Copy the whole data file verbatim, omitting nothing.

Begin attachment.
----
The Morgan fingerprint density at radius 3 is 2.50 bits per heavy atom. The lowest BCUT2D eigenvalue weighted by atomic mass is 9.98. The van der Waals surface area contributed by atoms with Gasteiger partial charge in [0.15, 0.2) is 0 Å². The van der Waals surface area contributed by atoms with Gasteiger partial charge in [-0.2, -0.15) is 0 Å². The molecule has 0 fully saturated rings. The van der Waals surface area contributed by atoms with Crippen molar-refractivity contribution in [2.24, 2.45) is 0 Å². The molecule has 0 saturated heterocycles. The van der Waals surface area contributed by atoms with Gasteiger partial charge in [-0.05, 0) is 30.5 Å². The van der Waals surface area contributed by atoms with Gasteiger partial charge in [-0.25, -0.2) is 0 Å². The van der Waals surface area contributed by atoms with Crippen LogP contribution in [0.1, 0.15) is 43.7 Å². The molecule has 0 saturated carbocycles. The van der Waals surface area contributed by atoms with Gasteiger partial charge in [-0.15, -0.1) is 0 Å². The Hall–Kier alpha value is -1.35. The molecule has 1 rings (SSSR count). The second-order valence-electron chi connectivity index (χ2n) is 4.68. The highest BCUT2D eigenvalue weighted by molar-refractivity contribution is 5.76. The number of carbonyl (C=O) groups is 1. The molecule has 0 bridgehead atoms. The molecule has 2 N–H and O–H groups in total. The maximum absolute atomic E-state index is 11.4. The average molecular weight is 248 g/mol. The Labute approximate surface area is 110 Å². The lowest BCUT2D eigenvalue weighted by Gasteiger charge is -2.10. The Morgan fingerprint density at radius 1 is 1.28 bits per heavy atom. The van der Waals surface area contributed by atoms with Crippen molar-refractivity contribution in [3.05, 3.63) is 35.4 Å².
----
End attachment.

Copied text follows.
The Morgan fingerprint density at radius 3 is 2.50 bits per heavy atom. The lowest BCUT2D eigenvalue weighted by atomic mass is 9.98. The van der Waals surface area contributed by atoms with Gasteiger partial charge in [0.15, 0.2) is 0 Å². The van der Waals surface area contributed by atoms with Gasteiger partial charge in [-0.2, -0.15) is 0 Å². The molecule has 0 fully saturated rings. The van der Waals surface area contributed by atoms with Crippen molar-refractivity contribution in [2.24, 2.45) is 0 Å². The molecule has 0 saturated heterocycles. The van der Waals surface area contributed by atoms with Gasteiger partial charge in [-0.05, 0) is 30.5 Å². The van der Waals surface area contributed by atoms with Gasteiger partial charge in [-0.25, -0.2) is 0 Å². The van der Waals surface area contributed by atoms with Crippen LogP contribution in [0.1, 0.15) is 43.7 Å². The molecule has 0 saturated carbocycles. The van der Waals surface area contributed by atoms with Gasteiger partial charge in [-0.15, -0.1) is 0 Å². The Hall–Kier alpha value is -1.35. The molecule has 1 rings (SSSR count). The second-order valence-electron chi connectivity index (χ2n) is 4.68. The highest BCUT2D eigenvalue weighted by molar-refractivity contribution is 5.76. The number of carbonyl (C=O) groups is 1. The molecule has 0 bridgehead atoms. The molecule has 2 N–H and O–H groups in total. The maximum absolute atomic E-state index is 11.4. The average molecular weight is 248 g/mol. The Labute approximate surface area is 110 Å². The lowest BCUT2D eigenvalue weighted by Gasteiger charge is -2.10. The Morgan fingerprint density at radius 1 is 1.28 bits per heavy atom. The van der Waals surface area contributed by atoms with Crippen molar-refractivity contribution in [3.05, 3.63) is 35.4 Å².